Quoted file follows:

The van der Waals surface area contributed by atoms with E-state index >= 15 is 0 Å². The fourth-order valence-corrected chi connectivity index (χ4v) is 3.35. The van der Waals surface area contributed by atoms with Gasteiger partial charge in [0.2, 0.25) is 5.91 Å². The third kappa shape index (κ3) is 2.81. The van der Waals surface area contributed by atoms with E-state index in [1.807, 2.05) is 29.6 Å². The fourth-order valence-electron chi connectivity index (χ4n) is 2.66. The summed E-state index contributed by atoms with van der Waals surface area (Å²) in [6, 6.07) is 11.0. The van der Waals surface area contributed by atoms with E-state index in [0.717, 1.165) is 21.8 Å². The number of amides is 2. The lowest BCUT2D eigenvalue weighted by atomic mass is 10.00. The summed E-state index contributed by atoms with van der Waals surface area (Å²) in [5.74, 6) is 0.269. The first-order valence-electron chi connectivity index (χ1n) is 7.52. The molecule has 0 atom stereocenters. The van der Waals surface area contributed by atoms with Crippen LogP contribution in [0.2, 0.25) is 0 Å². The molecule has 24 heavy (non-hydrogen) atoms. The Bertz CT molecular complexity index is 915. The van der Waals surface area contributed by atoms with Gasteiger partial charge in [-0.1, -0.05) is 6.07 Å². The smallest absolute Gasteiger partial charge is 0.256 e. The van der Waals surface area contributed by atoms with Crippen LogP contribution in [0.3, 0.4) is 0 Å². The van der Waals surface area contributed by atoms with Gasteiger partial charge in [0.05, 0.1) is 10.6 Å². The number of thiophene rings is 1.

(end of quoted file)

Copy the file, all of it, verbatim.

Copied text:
The van der Waals surface area contributed by atoms with E-state index >= 15 is 0 Å². The fourth-order valence-corrected chi connectivity index (χ4v) is 3.35. The van der Waals surface area contributed by atoms with Gasteiger partial charge in [0.2, 0.25) is 5.91 Å². The third kappa shape index (κ3) is 2.81. The van der Waals surface area contributed by atoms with E-state index in [1.807, 2.05) is 29.6 Å². The fourth-order valence-electron chi connectivity index (χ4n) is 2.66. The summed E-state index contributed by atoms with van der Waals surface area (Å²) in [6, 6.07) is 11.0. The van der Waals surface area contributed by atoms with E-state index in [0.717, 1.165) is 21.8 Å². The number of amides is 2. The lowest BCUT2D eigenvalue weighted by atomic mass is 10.00. The summed E-state index contributed by atoms with van der Waals surface area (Å²) in [5.74, 6) is 0.269. The first-order valence-electron chi connectivity index (χ1n) is 7.52. The molecule has 0 atom stereocenters. The van der Waals surface area contributed by atoms with Crippen LogP contribution in [0.2, 0.25) is 0 Å². The molecule has 24 heavy (non-hydrogen) atoms. The Bertz CT molecular complexity index is 915. The van der Waals surface area contributed by atoms with Gasteiger partial charge in [-0.1, -0.05) is 6.07 Å². The smallest absolute Gasteiger partial charge is 0.256 e. The van der Waals surface area contributed by atoms with Crippen LogP contribution in [0.3, 0.4) is 0 Å². The van der Waals surface area contributed by atoms with Gasteiger partial charge in [0.05, 0.1) is 10.6 Å². The number of thiophene rings is 1.